For some, using the internet is all magic, and finding out how it works would take away the mystic value of it – so they choose to remain unenlightened.

This morning there was another reason why users of the internet should have a backup DNS for their systems, as the great Comcast outage that struck earlier today showed. While many were saying that Comcast was down, it was nothing more than the DNS servers, which allow the numerical shorthand for places on the internet to be quickly accessed by your computer.

It is much like the person that knows the store that they want to visit on the other side of town is still there, but it has been so long since they drove there, they cannot remember the directions, and the map in the glove compartment is missing. DNS is that map.

[CNet by way of ZDNet]

Reports first seemed to surface on Twitter last night from Comcast customers tweeting that their Internet service had gone down. Comcast’s own customer service Twitter feed, known as Comcastcares, confirmed the outage, initially pointing to an issue in Boston but soon revealing that the problem was more widespread.

Comcast spokesman Charlie Douglas told CNET through e-mail that last night Comcast engineers identified a server issue that affected Internet service for customers primarily in the Boston and D.C./Beltway areas.

Though the outage focused on Boston and Washington, D.C., a Comcast customer service technician reportedly told NBC News that there were “significant Internet outages” in Connecticut, Maryland, Virginia, Massachusetts, New York, and New Hampshire, according to MSNBC.com.

The first reply to the article on the ZDNet site was a Comcast customer, in the “affected” area, who had had no troubles whatsoever, because he uses OpenDNS as his DNS server.

This means that while many of his neighbors were having no luck getting anywhere, he was able to traverse just about anywhere he wanted, because the OpenDNS servers were doing just fine, thank you for asking.

I usually set up customers’ machines to use OpenDNS for any of a few reasons. One, like today for Comcast, the OpenDNS servers are more reliable. Another is that the OpenDNS servers are faster. This is especially true if you are on a smaller ISP in the boonies somewhere, or possible on a very large ISP that really should have expanded their DNS servers power long ago. Either way, you’re going to get faster response time through OpenDNS, and that means much faster page loading.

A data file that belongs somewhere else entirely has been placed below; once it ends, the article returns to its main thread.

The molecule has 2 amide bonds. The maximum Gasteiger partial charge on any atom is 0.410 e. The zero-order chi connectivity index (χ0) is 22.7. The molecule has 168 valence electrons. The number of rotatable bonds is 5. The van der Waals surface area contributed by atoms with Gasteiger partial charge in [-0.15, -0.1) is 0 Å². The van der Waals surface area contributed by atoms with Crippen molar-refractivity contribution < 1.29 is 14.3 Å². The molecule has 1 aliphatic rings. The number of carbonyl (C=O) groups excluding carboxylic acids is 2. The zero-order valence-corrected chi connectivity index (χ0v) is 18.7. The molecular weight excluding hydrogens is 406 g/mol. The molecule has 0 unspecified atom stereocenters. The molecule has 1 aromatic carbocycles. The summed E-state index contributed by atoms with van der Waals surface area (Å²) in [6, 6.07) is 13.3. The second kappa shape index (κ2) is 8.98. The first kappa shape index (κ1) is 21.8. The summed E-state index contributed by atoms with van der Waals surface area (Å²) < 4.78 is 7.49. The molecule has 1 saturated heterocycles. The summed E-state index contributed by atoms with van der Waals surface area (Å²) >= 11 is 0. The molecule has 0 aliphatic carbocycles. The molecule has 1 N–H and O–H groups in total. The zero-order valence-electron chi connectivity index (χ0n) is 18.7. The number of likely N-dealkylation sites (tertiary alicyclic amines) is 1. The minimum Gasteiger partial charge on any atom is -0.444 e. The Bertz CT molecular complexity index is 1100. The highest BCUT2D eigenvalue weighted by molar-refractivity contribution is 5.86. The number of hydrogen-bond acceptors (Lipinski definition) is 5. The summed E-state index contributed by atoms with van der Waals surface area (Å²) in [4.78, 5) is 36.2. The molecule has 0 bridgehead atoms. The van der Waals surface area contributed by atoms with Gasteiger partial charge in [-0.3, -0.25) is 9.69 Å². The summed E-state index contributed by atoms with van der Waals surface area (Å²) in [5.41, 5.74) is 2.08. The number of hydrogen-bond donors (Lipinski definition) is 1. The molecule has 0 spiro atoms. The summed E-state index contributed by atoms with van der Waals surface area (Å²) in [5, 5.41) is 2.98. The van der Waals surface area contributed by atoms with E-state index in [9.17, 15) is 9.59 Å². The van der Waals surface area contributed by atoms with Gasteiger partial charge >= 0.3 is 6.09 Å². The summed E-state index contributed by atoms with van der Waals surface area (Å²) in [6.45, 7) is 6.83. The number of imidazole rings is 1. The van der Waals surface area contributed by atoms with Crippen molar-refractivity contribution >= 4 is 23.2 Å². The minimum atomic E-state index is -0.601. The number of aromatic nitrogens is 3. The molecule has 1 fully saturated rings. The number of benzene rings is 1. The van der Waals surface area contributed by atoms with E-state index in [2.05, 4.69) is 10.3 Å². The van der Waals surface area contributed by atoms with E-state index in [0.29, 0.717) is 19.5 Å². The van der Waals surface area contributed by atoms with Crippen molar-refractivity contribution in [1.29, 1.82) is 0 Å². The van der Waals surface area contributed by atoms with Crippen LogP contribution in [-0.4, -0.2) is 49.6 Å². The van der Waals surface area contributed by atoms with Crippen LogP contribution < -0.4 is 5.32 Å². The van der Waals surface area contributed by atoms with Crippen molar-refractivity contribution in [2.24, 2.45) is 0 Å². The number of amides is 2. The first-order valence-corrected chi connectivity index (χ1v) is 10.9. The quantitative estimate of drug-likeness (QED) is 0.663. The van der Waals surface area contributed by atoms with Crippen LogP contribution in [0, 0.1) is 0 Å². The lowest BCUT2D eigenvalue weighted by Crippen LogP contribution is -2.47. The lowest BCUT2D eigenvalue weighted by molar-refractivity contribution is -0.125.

Since I don’t work for OpenDNS, nor am I paid by them, I would be remiss if I did not tell you that Google also has a free DNS service. They are generally close to the speed of OpenDNS, but they don’t offer the extra features of OpenDNS, which you should check out before deciding.

If you decide to go with another DNS besides the default that your service provider has, be warned that you cannot permanently screw up anything, but you could lose connection in the short term.

Before attempting this, you should write down the current address of your DNS server.  It will be 4 sets of numbers, separated by periods, using one to three digits. For example, the Google primary DNS address is 8.8.8.8 –  four numbers, this time each consisting of only one digit, separated by periods. It could as easily be 208.67.222.222, which is the primary DNS address of the OpenDNS server.

But write the one in your machine, or router before you start, so that you can return to it if necessary. Then proceed to either of the above choices, and enjoy a faster, more reliable DNS service – completely free. (OpenDNS has paid features, but there are many free ones, and you owe it to yourself to check them out!)

Proceed with deliberate caution, but also deliberate speed, and don’t be afraid – you’ll be glad you changed.

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